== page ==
For example, if there are plans of building a flyover and a subway line in the vicinity, it is important for the engineers to know of the same and their geographic extent. This is also where Right-of-Way Surveys are used. Such Engineering Maps are also essential for soil analysis, which in turn affect the design of the foundation of the structure. 

Further, all projects require the estimation of the work quantity involved, i.e. estimation of work. Whether a road, landscaping, canal layout, playfields, airfields, buildings, or any other project, an important requirement is to assess the amount of work required and the corresponding manpower and machinery that would be involved. This in turn helps predict the time frame of the project and prevent delays. Land surveying acts as a tool to provide a reasonably accurate estimate of the work involved.

Demarcation of Property Boundaries

As a property owner, it is important for you to know the exact lines and corners of the boundary and extent of your property. This allows you to protect yourself against encroachments of your property. Maps like these, known as Cadastral Maps, are used not just for demarcation of personal properties, but also to identify the extent of towns and villages and divide them into blocks and regions. 

Information from Cadastral Maps is used in Real Property Reports, which are legal documents and contain information regarding the dimension and boundaries of properties. The team of experienced realtors emphasizes the importance of Real Property Reports and how they can be indispensable in the time of property disputes. Generally, the land surveyor holds accountability for the results of the survey up to a period of 10 years, although this varies with local laws. After this period, a new survey has to be performed to update the Cadastral Maps. Such surveys are also performed for establishing the extent of properties that may have been leased.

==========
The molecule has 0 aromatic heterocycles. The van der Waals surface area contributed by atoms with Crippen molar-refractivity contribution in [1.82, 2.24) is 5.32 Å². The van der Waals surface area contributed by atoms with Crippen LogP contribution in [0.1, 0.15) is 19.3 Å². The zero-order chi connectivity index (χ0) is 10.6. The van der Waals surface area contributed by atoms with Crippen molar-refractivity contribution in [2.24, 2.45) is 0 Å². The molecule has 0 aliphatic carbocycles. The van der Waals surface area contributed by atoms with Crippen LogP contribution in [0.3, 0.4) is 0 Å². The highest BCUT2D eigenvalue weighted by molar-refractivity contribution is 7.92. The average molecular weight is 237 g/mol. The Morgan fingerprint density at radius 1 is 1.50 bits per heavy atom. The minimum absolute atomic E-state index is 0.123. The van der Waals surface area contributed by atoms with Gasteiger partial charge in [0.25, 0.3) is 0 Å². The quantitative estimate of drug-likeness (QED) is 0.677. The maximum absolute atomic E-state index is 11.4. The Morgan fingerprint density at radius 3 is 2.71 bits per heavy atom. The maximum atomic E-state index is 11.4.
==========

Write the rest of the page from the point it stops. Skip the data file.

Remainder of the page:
Utility Surveys

An important application of land surveying is performing utility surveys. While knowing where existing systems and infrastructure such as electric wires, gas pipelines, sewage drains, and water pipelines lie while developing a property, it is equally important to know where future utilities will be located. This is done through Utility Surveys.

Building Control Networks

A control network is a series of landmark control points that are used as references for other land surveys. Developing this network of points is essential during the planning phase of any large scale project and lays the foundation for all other land surveys that may be performed. Based on these, further construction projects are performed. These control points are established by Global Navigation Satellite Systems (GNSS) and are further supported with more conventional approaches.

While building such a control network horizontal and vertical position of the landmarks, that is the control points, are established. These control points, when accurate within a certain threshold, are made part of the national grid and are marked both, physically as well as in the official maps.

Land surveying is an essential component of any infrastructural project. That said, the process finds use not just in construction activities but also forms the backbone of various legal documents, and administrative and planning tasks, for both private and public processes.